Pandemic holds needed lessons on vulnerability, child advocate says

Sister Nuala Kenny, a Canadian Sister of Charity and a medical doctor, spoke at the “Safeguarding Webinar Series” June 8, 2020. (CNS photo/courtesy UISG)

By Carol Glatz 
Catholic News Service

ROME (CNS) — While many safeguarding advocates are concerned the COVID-19 pandemic has diverted attention away from the church abuse scandal, Sister of Charity Nuala Kenny said she believed the health crisis has increased the possibility of people finally understanding “the nature of vulnerability” so they “can commit anew to this task of safeguarding.”

“We have, I believe, an unprecedented experience of vulnerability for many of us in the West. We have an experience of powerlessness and dependence on others to care and protect,” said Sister Kenny, who is a medical doctor, ethicist and expert involved in safeguarding efforts.

For many people, “if anything, this pandemic gives us a shared sense of vulnerability and I believe there is possibility for a new commitment to protect the vulnerable,” she said.

Sister Kenny was the first speaker in a “Safeguarding Webinar Series” organized by the International Union of Superiors General with the collaboration of the Pontifical Commission for the Protection of Minors, the Center for Child Protection of Rome’s Pontifical Gregorian University and the “Telefono Azzurro” abuse hotline in Italy.

The series was to feature four online conference talks from June 8 to July 6. More than 700 people registered for the June 8 talk with Sister Kenny and many more listened in as it was livestreamed on the UISG’s Facebook page.

Sister Kenny’s talk focused on the need for building a consistent “theology of childhood” that explains the importance of safeguarding children and how children are to be regarded, loved and cared for — as Jesus showed — by all members of the church.

There is no way to properly protect children and respond to their harm unless people are rooted in Jesus and his loving care of children, she said.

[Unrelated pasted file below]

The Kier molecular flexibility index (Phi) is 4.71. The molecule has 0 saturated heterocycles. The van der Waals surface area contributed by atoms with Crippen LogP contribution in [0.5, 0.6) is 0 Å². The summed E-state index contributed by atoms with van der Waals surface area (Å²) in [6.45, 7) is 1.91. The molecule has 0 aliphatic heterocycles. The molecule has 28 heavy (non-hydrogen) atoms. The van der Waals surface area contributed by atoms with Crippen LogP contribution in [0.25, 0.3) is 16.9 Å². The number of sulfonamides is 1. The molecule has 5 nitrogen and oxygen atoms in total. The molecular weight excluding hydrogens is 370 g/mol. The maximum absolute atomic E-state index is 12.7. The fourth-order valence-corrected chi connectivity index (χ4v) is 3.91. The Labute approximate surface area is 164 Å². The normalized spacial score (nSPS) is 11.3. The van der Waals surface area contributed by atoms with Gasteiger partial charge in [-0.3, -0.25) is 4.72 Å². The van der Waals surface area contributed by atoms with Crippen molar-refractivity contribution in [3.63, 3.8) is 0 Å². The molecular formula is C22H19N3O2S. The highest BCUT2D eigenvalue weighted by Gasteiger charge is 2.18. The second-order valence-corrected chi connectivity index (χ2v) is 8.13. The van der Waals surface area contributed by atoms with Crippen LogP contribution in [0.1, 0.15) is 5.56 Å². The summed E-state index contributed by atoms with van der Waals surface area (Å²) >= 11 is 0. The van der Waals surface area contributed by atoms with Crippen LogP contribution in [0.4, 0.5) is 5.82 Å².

Jesus had a radically “countercultural message” that put children front and center, she said, and he fiercely rebuked his disciples, who behaved — as was the custom — as if children didn’t matter.

Jesus, on the other hand, wants children, not the powerful and privileged, in their midst, and it is to children that the kingdom of God belongs, she said.

An otherwise always “gentle” Jesus also clearly shows “anger and righteous indignation” when children are harmed, saying it would be better for those causing harm to be drowned in the sea with a millstone around their neck, she said.

This, she said, is a “serious obligation from Jesus himself.”

Just as the Gospel makes clear Christ’s unequivocal mandate to care for and protect the smallest, science has also furthered understanding about how unique and unrepeatable each stage of child development is and how children learn from and bond with others, Sister Kenny said.

“Children learn from interaction, from our smiles, from the way our eyes affect them, from our touch,” which is something adults should rediscover from children, she said.

However, she said, the flip side of that gift is that because “the task of childhood” is to learn vulnerability through dependence on others, “harm during childhood has lifelong consequences.”

“Vulnerability is essential to understanding Jesus; in fact, he took on our vulnerability, he emptied himself for love of us,” she said, “and we now have to learn what that means and trust in his love.”

Jesus also knows “what abuse of power and trust is” and ultimately faced his own doubts and fears with trust in God, she added.

“But we, in fact, have to reclaim that our God is ever faithful and with us in our joys and sadness.”

Sister Kenny said the church needs to develop an “ecclesiology of vulnerability” that continues the healing and reconciling mission of Jesus.

“Roles and responsibilities are for mission. They’re not for power and status, and that all, even the smallest and lowest among us, have gifts needed for missions and ministry,” she said.

Sister Kenny concluded by saying that because of the pandemic, because reform measures have slowed and because past challenges are now even more urgent, “we will never go back to being the same, for many, many issues, thank God.”

“The challenge is, will we go forward more just, more loving, more caring, more committed to protection?”

She asked whether people will use this opportunity to live out the Gospel message, “that if anyone is in Christ, there is a new creation. Everything old has passed away, and everything has become new — new in Christ.”

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Editors: A recording of Sister Nuala Kenny’s talk can be found in the original English on the UISG’s YouTube channel and with a simultaneous translation into Spanish.

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